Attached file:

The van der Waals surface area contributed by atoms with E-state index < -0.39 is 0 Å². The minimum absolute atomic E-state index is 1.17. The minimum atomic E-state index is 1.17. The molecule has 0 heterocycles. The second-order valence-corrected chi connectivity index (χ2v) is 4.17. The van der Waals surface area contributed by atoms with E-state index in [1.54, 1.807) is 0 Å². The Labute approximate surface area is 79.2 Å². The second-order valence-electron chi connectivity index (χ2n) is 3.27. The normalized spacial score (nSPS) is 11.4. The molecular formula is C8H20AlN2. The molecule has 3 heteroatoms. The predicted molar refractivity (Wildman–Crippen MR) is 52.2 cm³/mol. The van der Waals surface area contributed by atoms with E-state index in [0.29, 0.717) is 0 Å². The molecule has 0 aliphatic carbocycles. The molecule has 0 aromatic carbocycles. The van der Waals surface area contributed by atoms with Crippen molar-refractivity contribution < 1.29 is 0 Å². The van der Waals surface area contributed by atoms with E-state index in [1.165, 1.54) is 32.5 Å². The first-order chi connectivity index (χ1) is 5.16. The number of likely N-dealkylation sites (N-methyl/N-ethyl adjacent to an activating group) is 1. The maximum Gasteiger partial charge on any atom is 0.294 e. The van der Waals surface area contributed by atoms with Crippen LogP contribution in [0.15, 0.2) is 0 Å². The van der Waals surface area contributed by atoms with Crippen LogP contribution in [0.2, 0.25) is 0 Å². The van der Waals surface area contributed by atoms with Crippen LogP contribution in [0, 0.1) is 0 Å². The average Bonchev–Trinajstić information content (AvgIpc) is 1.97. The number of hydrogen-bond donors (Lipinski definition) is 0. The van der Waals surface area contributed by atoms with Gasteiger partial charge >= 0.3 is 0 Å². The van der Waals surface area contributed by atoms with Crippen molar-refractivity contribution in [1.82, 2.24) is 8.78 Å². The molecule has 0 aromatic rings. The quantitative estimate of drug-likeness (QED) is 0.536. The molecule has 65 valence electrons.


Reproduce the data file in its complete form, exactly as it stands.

The van der Waals surface area contributed by atoms with E-state index < -0.39 is 0 Å². The minimum absolute atomic E-state index is 1.17. The minimum atomic E-state index is 1.17. The molecule has 0 heterocycles. The second-order valence-corrected chi connectivity index (χ2v) is 4.17. The van der Waals surface area contributed by atoms with E-state index in [1.54, 1.807) is 0 Å². The Labute approximate surface area is 79.2 Å². The second-order valence-electron chi connectivity index (χ2n) is 3.27. The normalized spacial score (nSPS) is 11.4. The molecular formula is C8H20AlN2. The molecule has 3 heteroatoms. The predicted molar refractivity (Wildman–Crippen MR) is 52.2 cm³/mol. The van der Waals surface area contributed by atoms with E-state index in [0.29, 0.717) is 0 Å². The molecule has 0 aliphatic carbocycles. The molecule has 0 aromatic carbocycles. The van der Waals surface area contributed by atoms with Crippen molar-refractivity contribution < 1.29 is 0 Å². The van der Waals surface area contributed by atoms with E-state index in [1.165, 1.54) is 32.5 Å². The first-order chi connectivity index (χ1) is 5.16. The number of likely N-dealkylation sites (N-methyl/N-ethyl adjacent to an activating group) is 1. The maximum Gasteiger partial charge on any atom is 0.294 e. The van der Waals surface area contributed by atoms with Crippen LogP contribution in [0.15, 0.2) is 0 Å². The van der Waals surface area contributed by atoms with Crippen LogP contribution in [0.2, 0.25) is 0 Å². The van der Waals surface area contributed by atoms with Crippen LogP contribution in [0, 0.1) is 0 Å². The average Bonchev–Trinajstić information content (AvgIpc) is 1.97. The number of hydrogen-bond donors (Lipinski definition) is 0. The van der Waals surface area contributed by atoms with Gasteiger partial charge >= 0.3 is 0 Å². The van der Waals surface area contributed by atoms with Crippen molar-refractivity contribution in [1.82, 2.24) is 8.78 Å². The molecule has 0 aromatic rings. The quantitative estimate of drug-likeness (QED) is 0.536. The molecule has 65 valence electrons.